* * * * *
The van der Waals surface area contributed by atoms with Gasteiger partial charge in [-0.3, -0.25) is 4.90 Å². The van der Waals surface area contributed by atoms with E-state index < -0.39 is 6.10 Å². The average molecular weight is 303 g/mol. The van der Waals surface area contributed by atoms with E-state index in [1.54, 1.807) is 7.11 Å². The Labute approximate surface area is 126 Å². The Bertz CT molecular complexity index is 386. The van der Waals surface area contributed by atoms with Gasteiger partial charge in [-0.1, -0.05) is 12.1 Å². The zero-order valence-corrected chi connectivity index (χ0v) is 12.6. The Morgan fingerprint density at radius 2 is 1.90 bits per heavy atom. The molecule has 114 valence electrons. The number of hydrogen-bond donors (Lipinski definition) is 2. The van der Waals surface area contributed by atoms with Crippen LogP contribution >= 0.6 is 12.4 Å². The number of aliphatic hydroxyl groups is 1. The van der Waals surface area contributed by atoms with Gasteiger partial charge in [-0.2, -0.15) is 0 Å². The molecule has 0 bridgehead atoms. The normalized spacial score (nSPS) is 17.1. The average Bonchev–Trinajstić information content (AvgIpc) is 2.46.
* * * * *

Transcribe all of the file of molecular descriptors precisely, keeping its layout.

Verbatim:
The van der Waals surface area contributed by atoms with Gasteiger partial charge in [-0.3, -0.25) is 4.90 Å². The van der Waals surface area contributed by atoms with E-state index < -0.39 is 6.10 Å². The average molecular weight is 303 g/mol. The van der Waals surface area contributed by atoms with E-state index in [1.54, 1.807) is 7.11 Å². The Labute approximate surface area is 126 Å². The Bertz CT molecular complexity index is 386. The van der Waals surface area contributed by atoms with Gasteiger partial charge in [-0.1, -0.05) is 12.1 Å². The zero-order valence-corrected chi connectivity index (χ0v) is 12.6. The Morgan fingerprint density at radius 2 is 1.90 bits per heavy atom. The molecule has 114 valence electrons. The number of hydrogen-bond donors (Lipinski definition) is 2. The van der Waals surface area contributed by atoms with Crippen LogP contribution >= 0.6 is 12.4 Å². The number of aliphatic hydroxyl groups is 1. The van der Waals surface area contributed by atoms with Gasteiger partial charge in [-0.2, -0.15) is 0 Å². The molecule has 0 bridgehead atoms. The normalized spacial score (nSPS) is 17.1. The average Bonchev–Trinajstić information content (AvgIpc) is 2.46.